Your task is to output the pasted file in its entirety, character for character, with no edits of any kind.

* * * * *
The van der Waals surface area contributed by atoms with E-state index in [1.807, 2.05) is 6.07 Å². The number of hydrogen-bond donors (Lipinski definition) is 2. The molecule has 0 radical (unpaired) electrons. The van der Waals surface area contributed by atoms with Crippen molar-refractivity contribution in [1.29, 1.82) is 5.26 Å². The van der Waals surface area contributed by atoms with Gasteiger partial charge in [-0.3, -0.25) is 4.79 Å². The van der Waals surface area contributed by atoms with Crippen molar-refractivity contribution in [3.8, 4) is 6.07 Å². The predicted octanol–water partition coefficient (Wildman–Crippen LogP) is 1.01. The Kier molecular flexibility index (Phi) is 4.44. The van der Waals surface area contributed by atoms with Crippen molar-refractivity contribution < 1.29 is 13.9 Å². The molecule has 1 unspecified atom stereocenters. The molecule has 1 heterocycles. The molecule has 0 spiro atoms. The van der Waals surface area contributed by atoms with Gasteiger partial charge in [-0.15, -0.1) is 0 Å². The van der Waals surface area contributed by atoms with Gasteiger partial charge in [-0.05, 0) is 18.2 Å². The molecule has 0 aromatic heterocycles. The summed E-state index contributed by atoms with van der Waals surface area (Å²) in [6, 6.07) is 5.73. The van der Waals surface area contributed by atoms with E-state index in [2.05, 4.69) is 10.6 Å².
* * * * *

The van der Waals surface area contributed by atoms with E-state index in [1.807, 2.05) is 6.07 Å². The number of hydrogen-bond donors (Lipinski definition) is 2. The molecule has 0 radical (unpaired) electrons. The van der Waals surface area contributed by atoms with Crippen molar-refractivity contribution in [1.29, 1.82) is 5.26 Å². The van der Waals surface area contributed by atoms with Gasteiger partial charge in [-0.3, -0.25) is 4.79 Å². The van der Waals surface area contributed by atoms with Crippen molar-refractivity contribution in [3.8, 4) is 6.07 Å². The predicted octanol–water partition coefficient (Wildman–Crippen LogP) is 1.01. The Kier molecular flexibility index (Phi) is 4.44. The van der Waals surface area contributed by atoms with Crippen molar-refractivity contribution < 1.29 is 13.9 Å². The molecule has 1 unspecified atom stereocenters. The molecule has 1 heterocycles. The molecule has 0 spiro atoms. The van der Waals surface area contributed by atoms with Gasteiger partial charge in [-0.15, -0.1) is 0 Å². The van der Waals surface area contributed by atoms with Gasteiger partial charge in [-0.05, 0) is 18.2 Å². The molecule has 0 aromatic heterocycles. The summed E-state index contributed by atoms with van der Waals surface area (Å²) in [6, 6.07) is 5.73. The van der Waals surface area contributed by atoms with E-state index in [2.05, 4.69) is 10.6 Å².